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Reliability of graded treadmill testing in patients with intermittent claudication

Hodges, LD and Sandercock, G and Brodie, D (2011) 'Reliability of graded treadmill testing in patients with intermittent claudication.' Gazzetta Medica Italiana Archivio per le Scienze Mediche, 170 (1). pp. 27-32. ISSN 0393-3660

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Aim. The purpose of this study was to examine the reliability of maximal walking time (MWT), peak oxygen consumption, maximal heart rate (MHR), respiratory exchange ratio (RER), rating of perceived exertion and claudication pain scale in these patients. Methods. Eleven patients underwent two graded progressive treadmill exercise tests. The exercise test commenced with an initial speed of 2 mph and a 0% gradient for two min. During subsequent stages the gradient was increased by two percent every two minutes, and the speed kept constant. During each test, patients were instructed to walk for as long as they could endure the pain (maximum walking time). Peak oxygen uptake was assessed on a breath-by-breath basis by online expiratory gas analysis (CardiO 2, Medical Graphics Corp., St Paul, MN, USA). Results. Repeated tests were obtained within 5±3 days. Paired t-tests demonstrated that measurements of peak oxygen consumption, maximal walking time, maximal heart rate, RER, RPE and pain were reproducible between tests. The coefficient of variation and intraclass correlation coefficient values confirmed the reliability. Bland-Altman analysis revealed that peak oxygen consumption varied within 3 mL kg min-1; however, maximum walking distance varied by up to 158 seconds. Conclusion. The graded exercise test is reliable. It allows differentiation between patients' walking ability and allows magnitude of improvement to be analysed post intervention. Metabolic measures taken during the test show similar repeatability, giving the clinician confidence in the interpretation of the values.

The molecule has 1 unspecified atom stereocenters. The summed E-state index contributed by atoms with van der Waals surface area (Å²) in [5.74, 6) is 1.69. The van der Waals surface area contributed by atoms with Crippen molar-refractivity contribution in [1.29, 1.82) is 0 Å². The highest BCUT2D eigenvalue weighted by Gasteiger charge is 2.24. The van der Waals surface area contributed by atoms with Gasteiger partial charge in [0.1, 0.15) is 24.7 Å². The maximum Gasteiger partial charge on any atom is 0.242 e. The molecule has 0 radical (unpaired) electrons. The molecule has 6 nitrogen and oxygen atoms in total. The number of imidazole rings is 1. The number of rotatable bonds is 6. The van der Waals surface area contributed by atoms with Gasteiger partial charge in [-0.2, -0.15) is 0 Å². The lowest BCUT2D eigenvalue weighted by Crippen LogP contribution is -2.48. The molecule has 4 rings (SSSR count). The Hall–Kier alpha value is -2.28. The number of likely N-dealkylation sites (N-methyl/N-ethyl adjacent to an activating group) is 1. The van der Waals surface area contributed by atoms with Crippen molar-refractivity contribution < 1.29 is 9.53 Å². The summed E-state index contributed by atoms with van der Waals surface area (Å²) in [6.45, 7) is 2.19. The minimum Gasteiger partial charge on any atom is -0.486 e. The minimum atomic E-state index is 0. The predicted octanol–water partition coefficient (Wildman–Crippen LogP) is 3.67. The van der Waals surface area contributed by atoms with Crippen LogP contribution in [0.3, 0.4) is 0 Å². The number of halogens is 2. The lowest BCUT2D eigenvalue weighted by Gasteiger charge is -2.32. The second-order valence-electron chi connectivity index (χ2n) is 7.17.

Item Type: Article
Subjects: Q Science > QH Natural history > QH301 Biology
R Medicine > R Medicine (General)
Divisions: Faculty of Science and Health
Faculty of Science and Health > Sport, Rehabilitation and Exercise Sciences, School of
SWORD Depositor: Elements
Depositing User: Elements
Date Deposited: 10 Nov 2011 13:17
Last Modified: 15 Jan 2022 00:57

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